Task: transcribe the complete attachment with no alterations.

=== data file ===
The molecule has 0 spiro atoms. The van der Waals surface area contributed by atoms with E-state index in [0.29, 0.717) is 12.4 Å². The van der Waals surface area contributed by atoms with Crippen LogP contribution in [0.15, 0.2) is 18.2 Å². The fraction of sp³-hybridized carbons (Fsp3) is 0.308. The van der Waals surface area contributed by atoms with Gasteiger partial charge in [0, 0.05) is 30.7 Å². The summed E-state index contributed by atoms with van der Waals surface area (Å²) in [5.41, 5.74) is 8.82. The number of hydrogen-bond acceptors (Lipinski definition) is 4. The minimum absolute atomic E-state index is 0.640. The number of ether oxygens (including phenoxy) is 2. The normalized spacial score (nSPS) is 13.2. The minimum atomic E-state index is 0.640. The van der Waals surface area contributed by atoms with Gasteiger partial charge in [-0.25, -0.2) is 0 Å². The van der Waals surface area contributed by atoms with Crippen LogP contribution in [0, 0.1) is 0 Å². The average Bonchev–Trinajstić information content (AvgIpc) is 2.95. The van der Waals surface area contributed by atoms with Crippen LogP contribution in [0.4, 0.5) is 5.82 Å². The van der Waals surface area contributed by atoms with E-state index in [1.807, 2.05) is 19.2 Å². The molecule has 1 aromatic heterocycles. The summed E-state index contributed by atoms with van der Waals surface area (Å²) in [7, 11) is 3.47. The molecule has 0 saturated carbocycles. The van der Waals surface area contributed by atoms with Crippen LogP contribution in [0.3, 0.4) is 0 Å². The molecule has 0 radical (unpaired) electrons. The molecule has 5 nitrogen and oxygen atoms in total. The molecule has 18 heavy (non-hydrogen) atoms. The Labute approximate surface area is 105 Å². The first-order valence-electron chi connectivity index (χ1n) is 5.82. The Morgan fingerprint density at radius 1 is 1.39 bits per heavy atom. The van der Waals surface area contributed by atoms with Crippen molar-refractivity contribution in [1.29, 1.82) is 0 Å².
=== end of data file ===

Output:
The molecule has 0 spiro atoms. The van der Waals surface area contributed by atoms with E-state index in [0.29, 0.717) is 12.4 Å². The van der Waals surface area contributed by atoms with Crippen LogP contribution in [0.15, 0.2) is 18.2 Å². The fraction of sp³-hybridized carbons (Fsp3) is 0.308. The van der Waals surface area contributed by atoms with Gasteiger partial charge in [0, 0.05) is 30.7 Å². The summed E-state index contributed by atoms with van der Waals surface area (Å²) in [5.41, 5.74) is 8.82. The number of hydrogen-bond acceptors (Lipinski definition) is 4. The minimum absolute atomic E-state index is 0.640. The number of ether oxygens (including phenoxy) is 2. The normalized spacial score (nSPS) is 13.2. The minimum atomic E-state index is 0.640. The van der Waals surface area contributed by atoms with Gasteiger partial charge in [-0.25, -0.2) is 0 Å². The van der Waals surface area contributed by atoms with Crippen LogP contribution in [0, 0.1) is 0 Å². The average Bonchev–Trinajstić information content (AvgIpc) is 2.95. The van der Waals surface area contributed by atoms with Crippen LogP contribution in [0.4, 0.5) is 5.82 Å². The van der Waals surface area contributed by atoms with E-state index in [1.807, 2.05) is 19.2 Å². The molecule has 1 aromatic heterocycles. The summed E-state index contributed by atoms with van der Waals surface area (Å²) in [7, 11) is 3.47. The molecule has 0 saturated carbocycles. The van der Waals surface area contributed by atoms with Crippen LogP contribution in [0.3, 0.4) is 0 Å². The molecule has 0 radical (unpaired) electrons. The molecule has 5 nitrogen and oxygen atoms in total. The molecule has 18 heavy (non-hydrogen) atoms. The Labute approximate surface area is 105 Å². The first-order valence-electron chi connectivity index (χ1n) is 5.82. The Morgan fingerprint density at radius 1 is 1.39 bits per heavy atom. The van der Waals surface area contributed by atoms with Crippen molar-refractivity contribution in [1.29, 1.82) is 0 Å².